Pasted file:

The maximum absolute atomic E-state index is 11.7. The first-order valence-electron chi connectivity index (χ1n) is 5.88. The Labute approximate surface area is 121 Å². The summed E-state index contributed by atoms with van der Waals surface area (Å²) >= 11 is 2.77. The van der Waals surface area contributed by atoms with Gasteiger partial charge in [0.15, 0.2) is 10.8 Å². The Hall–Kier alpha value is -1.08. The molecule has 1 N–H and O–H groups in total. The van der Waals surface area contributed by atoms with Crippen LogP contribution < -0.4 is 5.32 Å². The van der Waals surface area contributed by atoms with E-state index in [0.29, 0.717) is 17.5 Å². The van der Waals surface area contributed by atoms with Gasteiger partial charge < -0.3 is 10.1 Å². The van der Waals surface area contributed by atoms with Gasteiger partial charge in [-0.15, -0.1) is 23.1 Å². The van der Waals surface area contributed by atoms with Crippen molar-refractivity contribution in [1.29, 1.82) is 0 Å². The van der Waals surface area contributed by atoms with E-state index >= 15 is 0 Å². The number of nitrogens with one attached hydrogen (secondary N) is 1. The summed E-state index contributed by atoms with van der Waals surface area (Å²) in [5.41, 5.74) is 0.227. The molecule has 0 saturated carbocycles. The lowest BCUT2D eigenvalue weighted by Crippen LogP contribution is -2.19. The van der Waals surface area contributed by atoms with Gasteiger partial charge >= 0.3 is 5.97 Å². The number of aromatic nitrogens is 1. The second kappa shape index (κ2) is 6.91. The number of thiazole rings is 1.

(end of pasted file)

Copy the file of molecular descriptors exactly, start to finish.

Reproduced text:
The maximum absolute atomic E-state index is 11.7. The first-order valence-electron chi connectivity index (χ1n) is 5.88. The Labute approximate surface area is 121 Å². The summed E-state index contributed by atoms with van der Waals surface area (Å²) >= 11 is 2.77. The van der Waals surface area contributed by atoms with Gasteiger partial charge in [0.15, 0.2) is 10.8 Å². The Hall–Kier alpha value is -1.08. The molecule has 1 N–H and O–H groups in total. The van der Waals surface area contributed by atoms with Crippen LogP contribution < -0.4 is 5.32 Å². The van der Waals surface area contributed by atoms with E-state index in [0.29, 0.717) is 17.5 Å². The van der Waals surface area contributed by atoms with Gasteiger partial charge < -0.3 is 10.1 Å². The van der Waals surface area contributed by atoms with Gasteiger partial charge in [-0.15, -0.1) is 23.1 Å². The van der Waals surface area contributed by atoms with Crippen molar-refractivity contribution in [1.29, 1.82) is 0 Å². The van der Waals surface area contributed by atoms with E-state index >= 15 is 0 Å². The number of nitrogens with one attached hydrogen (secondary N) is 1. The summed E-state index contributed by atoms with van der Waals surface area (Å²) in [5.41, 5.74) is 0.227. The molecule has 0 saturated carbocycles. The lowest BCUT2D eigenvalue weighted by Crippen LogP contribution is -2.19. The van der Waals surface area contributed by atoms with Gasteiger partial charge >= 0.3 is 5.97 Å². The number of aromatic nitrogens is 1. The second kappa shape index (κ2) is 6.91. The number of thiazole rings is 1.